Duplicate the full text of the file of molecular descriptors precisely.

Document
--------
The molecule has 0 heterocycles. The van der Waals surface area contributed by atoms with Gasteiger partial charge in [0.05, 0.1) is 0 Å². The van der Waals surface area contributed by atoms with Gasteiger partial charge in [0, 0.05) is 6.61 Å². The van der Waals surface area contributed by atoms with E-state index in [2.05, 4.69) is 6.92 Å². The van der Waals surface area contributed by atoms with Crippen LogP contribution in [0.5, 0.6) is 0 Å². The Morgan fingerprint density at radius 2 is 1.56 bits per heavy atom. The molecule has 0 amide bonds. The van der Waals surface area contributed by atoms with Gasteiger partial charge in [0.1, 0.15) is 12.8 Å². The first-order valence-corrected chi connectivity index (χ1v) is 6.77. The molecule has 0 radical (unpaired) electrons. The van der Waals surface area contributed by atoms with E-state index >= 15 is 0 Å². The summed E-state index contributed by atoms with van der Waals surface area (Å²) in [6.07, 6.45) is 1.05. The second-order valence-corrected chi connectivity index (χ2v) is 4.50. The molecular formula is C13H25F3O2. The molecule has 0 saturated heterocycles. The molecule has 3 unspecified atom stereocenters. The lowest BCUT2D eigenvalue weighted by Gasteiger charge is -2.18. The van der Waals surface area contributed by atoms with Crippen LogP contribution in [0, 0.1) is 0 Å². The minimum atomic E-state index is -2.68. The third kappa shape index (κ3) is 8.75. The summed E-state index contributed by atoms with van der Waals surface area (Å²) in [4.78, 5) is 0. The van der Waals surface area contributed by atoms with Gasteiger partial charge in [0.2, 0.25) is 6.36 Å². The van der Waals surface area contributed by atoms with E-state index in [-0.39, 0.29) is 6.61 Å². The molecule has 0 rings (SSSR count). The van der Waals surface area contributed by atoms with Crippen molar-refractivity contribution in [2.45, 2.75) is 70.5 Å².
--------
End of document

The molecule has 0 heterocycles. The van der Waals surface area contributed by atoms with Gasteiger partial charge in [0.05, 0.1) is 0 Å². The van der Waals surface area contributed by atoms with Gasteiger partial charge in [0, 0.05) is 6.61 Å². The van der Waals surface area contributed by atoms with E-state index in [2.05, 4.69) is 6.92 Å². The van der Waals surface area contributed by atoms with Crippen LogP contribution in [0.5, 0.6) is 0 Å². The Morgan fingerprint density at radius 2 is 1.56 bits per heavy atom. The molecule has 0 amide bonds. The van der Waals surface area contributed by atoms with Gasteiger partial charge in [0.1, 0.15) is 12.8 Å². The first-order valence-corrected chi connectivity index (χ1v) is 6.77. The molecule has 0 radical (unpaired) electrons. The van der Waals surface area contributed by atoms with E-state index >= 15 is 0 Å². The summed E-state index contributed by atoms with van der Waals surface area (Å²) in [6.07, 6.45) is 1.05. The second-order valence-corrected chi connectivity index (χ2v) is 4.50. The molecular formula is C13H25F3O2. The molecule has 0 saturated heterocycles. The molecule has 3 unspecified atom stereocenters. The lowest BCUT2D eigenvalue weighted by Gasteiger charge is -2.18. The van der Waals surface area contributed by atoms with Crippen LogP contribution in [0, 0.1) is 0 Å². The minimum atomic E-state index is -2.68. The third kappa shape index (κ3) is 8.75. The summed E-state index contributed by atoms with van der Waals surface area (Å²) in [4.78, 5) is 0. The van der Waals surface area contributed by atoms with Gasteiger partial charge in [0.2, 0.25) is 6.36 Å². The van der Waals surface area contributed by atoms with E-state index in [-0.39, 0.29) is 6.61 Å². The molecule has 0 rings (SSSR count). The van der Waals surface area contributed by atoms with Crippen molar-refractivity contribution in [2.45, 2.75) is 70.5 Å².